Hilti goes greener
27 April 2021
Hilti is renowned for its bright red livery but it is also now highlighting the colour green. That’s because the Hilti Group has published its new sustainability report setting out ambitious targets to meet the challenges imposed by climate change and its related social responsibilities.
The programme focuses on three areas, namely the environment, people and society.
Regarding the environment, Hilti is bringing forward its target of CO2 neutrality in its own value chain, originally set for 2030, to 2023. The transition of the energy supply at all Hilti sites worldwide to using electricity from renewable sources was already completed at the end of 2020.
The company says this will lead to CO2 savings of more than 20%, or 40,000 metric tonnes, per year. The worldwide vehicle fleet of around 14,000 vehicles is also being changed to more environmentally friendly drive systems.
Hilti is also focusing on the principle of a circular economy, or decoupling resource consumption from economic growth. It claims to be the first company worldwide to apply a newly developed method for measuring the expansion of the circular economy at various levels.
Planned strategies include the further development of the Hilti’s fleet management service for its electric tools, which operates according to a ‘product-as-a-service’ principle. The proportion of recycled material used in products and packaging will also be increased.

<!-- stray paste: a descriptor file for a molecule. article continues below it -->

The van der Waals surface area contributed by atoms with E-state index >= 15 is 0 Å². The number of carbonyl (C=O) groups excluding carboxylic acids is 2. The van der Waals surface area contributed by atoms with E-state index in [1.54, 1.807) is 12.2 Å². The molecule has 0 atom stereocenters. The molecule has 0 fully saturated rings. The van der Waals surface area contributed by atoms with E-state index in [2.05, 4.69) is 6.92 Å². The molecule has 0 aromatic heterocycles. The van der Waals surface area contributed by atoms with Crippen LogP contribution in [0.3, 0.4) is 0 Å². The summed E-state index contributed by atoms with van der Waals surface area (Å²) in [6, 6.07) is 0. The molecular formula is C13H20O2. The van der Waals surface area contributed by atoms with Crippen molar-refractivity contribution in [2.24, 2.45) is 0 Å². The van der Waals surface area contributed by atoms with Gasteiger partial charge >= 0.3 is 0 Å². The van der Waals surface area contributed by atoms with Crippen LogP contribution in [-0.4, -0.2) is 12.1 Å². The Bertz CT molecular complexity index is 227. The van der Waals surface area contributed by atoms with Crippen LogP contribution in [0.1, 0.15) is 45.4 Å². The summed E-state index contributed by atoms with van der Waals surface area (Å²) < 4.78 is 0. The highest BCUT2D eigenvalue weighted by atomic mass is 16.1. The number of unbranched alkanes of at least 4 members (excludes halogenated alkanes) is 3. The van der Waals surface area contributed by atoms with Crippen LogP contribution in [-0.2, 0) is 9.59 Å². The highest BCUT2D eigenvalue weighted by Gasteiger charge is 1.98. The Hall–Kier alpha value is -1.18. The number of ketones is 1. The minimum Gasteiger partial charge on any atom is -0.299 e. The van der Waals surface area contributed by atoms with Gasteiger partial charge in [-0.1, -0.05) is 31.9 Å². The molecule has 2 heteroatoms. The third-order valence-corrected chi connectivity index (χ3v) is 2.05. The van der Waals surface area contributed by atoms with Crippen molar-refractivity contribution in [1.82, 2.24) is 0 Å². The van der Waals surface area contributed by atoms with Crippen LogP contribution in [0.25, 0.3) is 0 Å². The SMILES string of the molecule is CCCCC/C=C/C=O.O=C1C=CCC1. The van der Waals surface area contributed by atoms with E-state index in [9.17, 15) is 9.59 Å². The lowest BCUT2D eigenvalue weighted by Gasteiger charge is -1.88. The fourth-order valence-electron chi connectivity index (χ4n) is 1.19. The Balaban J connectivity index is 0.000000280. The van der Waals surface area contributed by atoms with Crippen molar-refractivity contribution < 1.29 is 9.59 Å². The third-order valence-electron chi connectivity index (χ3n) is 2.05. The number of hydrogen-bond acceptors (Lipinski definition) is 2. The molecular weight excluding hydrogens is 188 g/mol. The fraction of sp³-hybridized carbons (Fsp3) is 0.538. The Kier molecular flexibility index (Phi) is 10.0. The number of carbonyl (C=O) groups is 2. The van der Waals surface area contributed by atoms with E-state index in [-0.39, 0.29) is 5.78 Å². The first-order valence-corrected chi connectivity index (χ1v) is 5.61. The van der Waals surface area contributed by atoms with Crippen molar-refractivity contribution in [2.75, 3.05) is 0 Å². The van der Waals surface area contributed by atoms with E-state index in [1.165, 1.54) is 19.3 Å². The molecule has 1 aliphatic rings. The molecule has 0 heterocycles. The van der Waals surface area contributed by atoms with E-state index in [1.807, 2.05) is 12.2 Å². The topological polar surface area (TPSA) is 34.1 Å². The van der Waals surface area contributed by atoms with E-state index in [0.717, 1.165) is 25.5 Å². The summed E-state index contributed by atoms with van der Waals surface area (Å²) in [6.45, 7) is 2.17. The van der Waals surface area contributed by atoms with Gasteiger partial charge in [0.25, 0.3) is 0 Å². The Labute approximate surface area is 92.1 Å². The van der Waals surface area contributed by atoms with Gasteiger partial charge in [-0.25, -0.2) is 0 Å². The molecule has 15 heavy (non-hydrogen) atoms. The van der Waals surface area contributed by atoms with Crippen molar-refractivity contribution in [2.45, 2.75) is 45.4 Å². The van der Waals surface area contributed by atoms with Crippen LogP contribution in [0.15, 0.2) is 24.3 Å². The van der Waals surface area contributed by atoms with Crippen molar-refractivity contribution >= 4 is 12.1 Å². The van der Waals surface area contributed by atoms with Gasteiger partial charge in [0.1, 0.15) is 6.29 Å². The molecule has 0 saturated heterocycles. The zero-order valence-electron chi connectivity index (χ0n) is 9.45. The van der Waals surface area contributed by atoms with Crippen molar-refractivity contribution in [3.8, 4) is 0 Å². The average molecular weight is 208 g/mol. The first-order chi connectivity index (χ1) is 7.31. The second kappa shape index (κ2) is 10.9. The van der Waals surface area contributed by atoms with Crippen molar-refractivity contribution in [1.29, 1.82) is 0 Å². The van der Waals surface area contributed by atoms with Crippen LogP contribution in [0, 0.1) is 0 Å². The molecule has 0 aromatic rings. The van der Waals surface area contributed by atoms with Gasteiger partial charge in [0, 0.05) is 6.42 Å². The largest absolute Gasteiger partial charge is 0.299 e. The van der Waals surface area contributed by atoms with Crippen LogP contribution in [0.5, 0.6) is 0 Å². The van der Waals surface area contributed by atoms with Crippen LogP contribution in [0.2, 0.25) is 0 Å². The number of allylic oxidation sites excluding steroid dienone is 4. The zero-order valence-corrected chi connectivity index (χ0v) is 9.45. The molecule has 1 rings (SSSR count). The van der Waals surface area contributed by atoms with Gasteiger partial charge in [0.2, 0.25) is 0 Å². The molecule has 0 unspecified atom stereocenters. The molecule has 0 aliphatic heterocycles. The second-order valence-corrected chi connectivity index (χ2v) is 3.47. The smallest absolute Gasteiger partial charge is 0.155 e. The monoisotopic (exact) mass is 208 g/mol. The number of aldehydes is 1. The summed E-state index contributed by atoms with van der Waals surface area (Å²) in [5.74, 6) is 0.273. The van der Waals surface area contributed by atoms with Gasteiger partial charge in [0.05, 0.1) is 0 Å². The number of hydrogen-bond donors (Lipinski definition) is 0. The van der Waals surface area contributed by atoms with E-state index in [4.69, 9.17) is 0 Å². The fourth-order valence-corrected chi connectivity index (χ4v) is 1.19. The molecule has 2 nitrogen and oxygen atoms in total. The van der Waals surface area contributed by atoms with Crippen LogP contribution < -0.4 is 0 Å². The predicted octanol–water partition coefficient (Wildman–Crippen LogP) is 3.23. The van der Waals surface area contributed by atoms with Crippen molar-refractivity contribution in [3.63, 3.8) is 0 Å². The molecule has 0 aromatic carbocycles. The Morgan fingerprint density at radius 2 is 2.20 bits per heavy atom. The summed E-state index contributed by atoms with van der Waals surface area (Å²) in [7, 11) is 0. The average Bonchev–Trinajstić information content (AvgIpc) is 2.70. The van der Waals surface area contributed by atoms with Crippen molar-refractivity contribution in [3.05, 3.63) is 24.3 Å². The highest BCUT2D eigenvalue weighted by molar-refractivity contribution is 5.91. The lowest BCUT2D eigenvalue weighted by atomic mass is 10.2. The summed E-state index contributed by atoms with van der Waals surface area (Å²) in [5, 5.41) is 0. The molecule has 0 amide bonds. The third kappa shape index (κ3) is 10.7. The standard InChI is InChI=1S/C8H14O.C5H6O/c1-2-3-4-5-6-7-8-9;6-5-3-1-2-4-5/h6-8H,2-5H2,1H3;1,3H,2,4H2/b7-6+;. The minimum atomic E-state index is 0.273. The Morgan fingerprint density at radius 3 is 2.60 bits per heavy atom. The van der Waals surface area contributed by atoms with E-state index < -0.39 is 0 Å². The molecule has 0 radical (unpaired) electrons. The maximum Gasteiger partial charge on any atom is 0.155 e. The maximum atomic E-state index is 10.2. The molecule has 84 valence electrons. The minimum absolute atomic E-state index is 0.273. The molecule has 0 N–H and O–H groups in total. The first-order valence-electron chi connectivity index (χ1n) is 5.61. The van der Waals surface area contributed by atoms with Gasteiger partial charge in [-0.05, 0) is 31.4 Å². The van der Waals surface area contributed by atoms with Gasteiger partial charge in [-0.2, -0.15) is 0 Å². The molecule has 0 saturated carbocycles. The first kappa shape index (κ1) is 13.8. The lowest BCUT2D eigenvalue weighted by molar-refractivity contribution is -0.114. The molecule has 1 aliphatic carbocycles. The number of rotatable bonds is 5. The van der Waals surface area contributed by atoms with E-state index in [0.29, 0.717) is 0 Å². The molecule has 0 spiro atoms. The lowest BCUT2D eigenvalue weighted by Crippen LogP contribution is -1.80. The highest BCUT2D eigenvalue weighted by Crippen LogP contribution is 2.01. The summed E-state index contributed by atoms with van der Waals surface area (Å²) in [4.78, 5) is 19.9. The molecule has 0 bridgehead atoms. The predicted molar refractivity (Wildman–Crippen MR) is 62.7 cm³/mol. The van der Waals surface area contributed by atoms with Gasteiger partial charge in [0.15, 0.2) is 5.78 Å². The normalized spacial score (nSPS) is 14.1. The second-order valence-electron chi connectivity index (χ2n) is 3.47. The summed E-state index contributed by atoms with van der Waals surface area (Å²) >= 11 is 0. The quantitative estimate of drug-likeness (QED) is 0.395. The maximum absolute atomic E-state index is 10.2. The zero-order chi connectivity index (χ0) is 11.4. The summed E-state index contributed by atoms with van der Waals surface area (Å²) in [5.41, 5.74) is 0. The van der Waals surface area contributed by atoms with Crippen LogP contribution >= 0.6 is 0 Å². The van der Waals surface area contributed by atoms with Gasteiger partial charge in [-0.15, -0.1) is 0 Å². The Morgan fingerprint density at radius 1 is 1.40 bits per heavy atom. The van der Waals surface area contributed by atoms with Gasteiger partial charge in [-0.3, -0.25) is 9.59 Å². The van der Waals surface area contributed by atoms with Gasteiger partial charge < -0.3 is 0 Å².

“We are convinced that long-term success is only secured through business decisions that value environmental, people and social aspects equally with economic factors,” said Christoph Loos, CEO of the Hilti Group.
“We are aware that this is a journey with several stations still ahead of us. But we have set ourselves ambitious goals, are committed to the principles of the UN Global Compact and will leave no stone unturned. At the same time, we also want to support our customers in the construction industry in becoming more sustainable.”
In relation to the element of ‘people’, Hilti is addressing, among other topics, the health and safety of site workers. The aim is to reduce the long-term health effects triggered by heavy physical strain.
Two examples launched by Hilti in 2020 are the BIM-enabled (building information modelling) construction site robot, Jaibot (pictured), and the EXO-O1 exoskeleton, for supporting and relieving the strain on workers during particularly demanding physical work.